Recommendation — The Muppets vs. Victorian Literature

Original post here.

You may be wondering what a Greatest Living Author watches when he’s not writing. Well, how about the Muppets running roughshod on a couple works of literary classics?

Now, more than ever, the world needs the Muppets.

And probably also the Fraggles

Who, incidentally, are CanCon — and, in fact, several Fraggle-related puppets and objects are in the collection of the Canadian Museum of History.

But I digress.

Now, shockingly, coming from a guy who writes about pirates, this one’s gonna be about pirates.

Also, Christmas.

The theatrical posters from "Muppet Treasure Island" and "The Muppet Christmas Carol."
The Muppets: The Muppets Studio and Disney. Images via IMDB.

Incidentally — and coincidentally, the two authors of the original stories, according to Wikipedia (in turn citing an article on are the 25th and 26th-most widely-translated authors.

Now, according to Wikipedia, Robert Louis Stevenson‘s popularity has been sort of parabolic: well-received and widely-read in his own lifetime, then shunned by the Literary Establishment apparently for having the temerity to about pirates and/or for children, as opposed to writing proper, intellectual real books.

But, seriously, what kind of MONSTER writes pirate stories for children?

J.B. Norman looking pensive.
Uh oh…

Thankfully, the Literary Establishment kinda got over itself since then. Well, no — it didn’t. But it got over itself for sticking it to Stevenson for… reasons, apparently and he has seen been reappraised and rehabilitated for his work as a writer, an academic, and an observer of colonial-era Polynesia (he died in Samoa).

Treasure Island is probably one of those classics that everyone can summarise but no-one has actually read. The book is almost single-handedly responsible for establishing most of the things the general public associates with pirates: X marking the spot, parrots, the Black Spot.

And the various early-to-mid 20th century adaptations (Disney‘s, for example) are largely responsible for the stereotypical Pirate Voice thanks to versions of Long John Silver — who, of course, went on to become the namesake of a popular seafood restaurant — fittingly, he was the cook.

Now, Treasure Island is ostensibly a children’s book (intended specifically for boys; and that’s not me editorialising or generalising, it’s original title was literally The Sea Cook: A Story for Boys).

It’s not a bad read, but I don’t foresee many children in the 2020s having much interest in a story that reads like:

Squire Trelawney, Dr. Livesey, and the rest of these gentlemen having asked me to write down the whole particulars about Treasure Island, from the beginning to the end, keeping nothing back but the bearings of the island, and that only because there is still treasure not yet lifted, I take up my pen in the year of grace 17—, and go back to the time when my father kept the “Admiral Benbow” inn, and the brown old seaman, with the sabre cut, first took up his lodging under our roof.

I remember him as if it were yesterday, as he came plodding to the inn door, his sea-chest following behind him in a hand-barrow; a tall, strong, heavy, nut-brown man; his tarry pigtail falling over the shoulders of his soiled blue coat; his hands ragged and scarred, with black, broken nails; and the sabre cut across one cheek, a dirty, livid white. I remember him looking round the cove and whistling to himself as he did so, and then breaking out in that old sea-song that he sang so often afterwards:—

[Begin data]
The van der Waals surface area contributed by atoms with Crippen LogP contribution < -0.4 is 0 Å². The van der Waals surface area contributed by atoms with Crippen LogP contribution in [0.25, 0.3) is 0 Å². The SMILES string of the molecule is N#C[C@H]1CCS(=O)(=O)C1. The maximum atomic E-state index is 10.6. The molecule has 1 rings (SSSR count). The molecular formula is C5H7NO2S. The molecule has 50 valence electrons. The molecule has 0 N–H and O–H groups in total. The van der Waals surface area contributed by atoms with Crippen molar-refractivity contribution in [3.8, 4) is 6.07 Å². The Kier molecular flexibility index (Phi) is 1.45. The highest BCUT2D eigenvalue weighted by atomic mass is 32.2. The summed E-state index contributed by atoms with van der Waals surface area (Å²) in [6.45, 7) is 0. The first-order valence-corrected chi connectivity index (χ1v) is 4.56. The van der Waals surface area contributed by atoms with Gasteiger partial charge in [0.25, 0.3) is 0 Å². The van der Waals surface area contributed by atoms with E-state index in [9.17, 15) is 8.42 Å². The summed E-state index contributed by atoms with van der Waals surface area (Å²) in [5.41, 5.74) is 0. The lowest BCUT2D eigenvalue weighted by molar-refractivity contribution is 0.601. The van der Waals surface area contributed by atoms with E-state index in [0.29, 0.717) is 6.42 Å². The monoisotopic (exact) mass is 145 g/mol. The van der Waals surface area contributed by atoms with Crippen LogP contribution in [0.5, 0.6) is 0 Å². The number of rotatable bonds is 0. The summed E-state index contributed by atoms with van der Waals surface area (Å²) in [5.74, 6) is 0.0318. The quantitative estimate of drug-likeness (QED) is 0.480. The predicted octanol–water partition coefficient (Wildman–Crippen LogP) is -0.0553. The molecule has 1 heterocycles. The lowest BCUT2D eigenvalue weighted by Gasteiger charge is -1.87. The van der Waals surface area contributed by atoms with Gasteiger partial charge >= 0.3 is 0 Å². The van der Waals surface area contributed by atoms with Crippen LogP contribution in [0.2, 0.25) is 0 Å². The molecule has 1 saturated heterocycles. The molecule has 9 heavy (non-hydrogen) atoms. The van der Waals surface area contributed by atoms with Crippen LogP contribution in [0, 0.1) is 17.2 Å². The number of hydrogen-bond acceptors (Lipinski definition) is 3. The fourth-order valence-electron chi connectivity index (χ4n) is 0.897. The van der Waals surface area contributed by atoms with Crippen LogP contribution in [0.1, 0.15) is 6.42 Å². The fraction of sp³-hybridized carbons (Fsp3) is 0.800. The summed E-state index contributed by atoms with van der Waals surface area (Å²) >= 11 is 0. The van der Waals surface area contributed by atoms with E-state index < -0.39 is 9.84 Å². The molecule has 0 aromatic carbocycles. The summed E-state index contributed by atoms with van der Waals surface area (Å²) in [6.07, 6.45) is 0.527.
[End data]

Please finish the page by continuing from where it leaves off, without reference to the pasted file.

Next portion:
“Fifteen men on the dead man’s chest—
 Yo-ho-ho, and a bottle of rum!”

in the high, old tottering voice that seemed to have been tuned and broken at the capstan bars. Then he rapped on the door with a bit of stick like a handspike that he carried, and when my father appeared, called roughly for a glass of rum. This, when it was brought to him, he drank slowly, like a connoisseur, lingering on the taste, and still looking about him at the cliffs and up at our signboard.

“This is a handy cove,” says he, at length; “and a pleasant sittyated grog-shop. Much company, mate?”

My father told him no, very little company, the more was the pity.

The opening of Chapter 1, as taken from Wikisource.
Public Domain.

So, it’s not exactly surprising that the Muppet version, well, Muppets up the source material.

A pirate ship sailing towards the sunset.
Photo by u0392u03b1u03c3u03afu03bbu03b7u03c2 u03a4u03b1u03c1u03b1u03bcu03b1u03bdu03bbu03aeu03c2 on

Basically, the Muppet version of Treasure Island simplifies both the story and the storytelling, makes the pirate characters a little less reprehensible, and adds a lot of characteristic Muppet wackiness — though it remains, to my knowledge the only Muppet movie to feature one of the characters‘ onscreen death.

[A fact which does not escape the notice of the Muppet themselves, and which in turn has led me to discover a shockingly morbid article on the Muppet Wiki…]

Also, it’s a musical now — as most Muppet movies are. A high point is Long John Silver, played by Tim Curry in a rare villainous role.

The movie starts off strong with one of the most widely-beloved Muppets opening numbers ever in Shiver My Timbers, and the music and songs are all consistently at least Pretty Good — worth noting that Hans Zimmer did the score (predating Pirates of the Caribbean by about twenty years).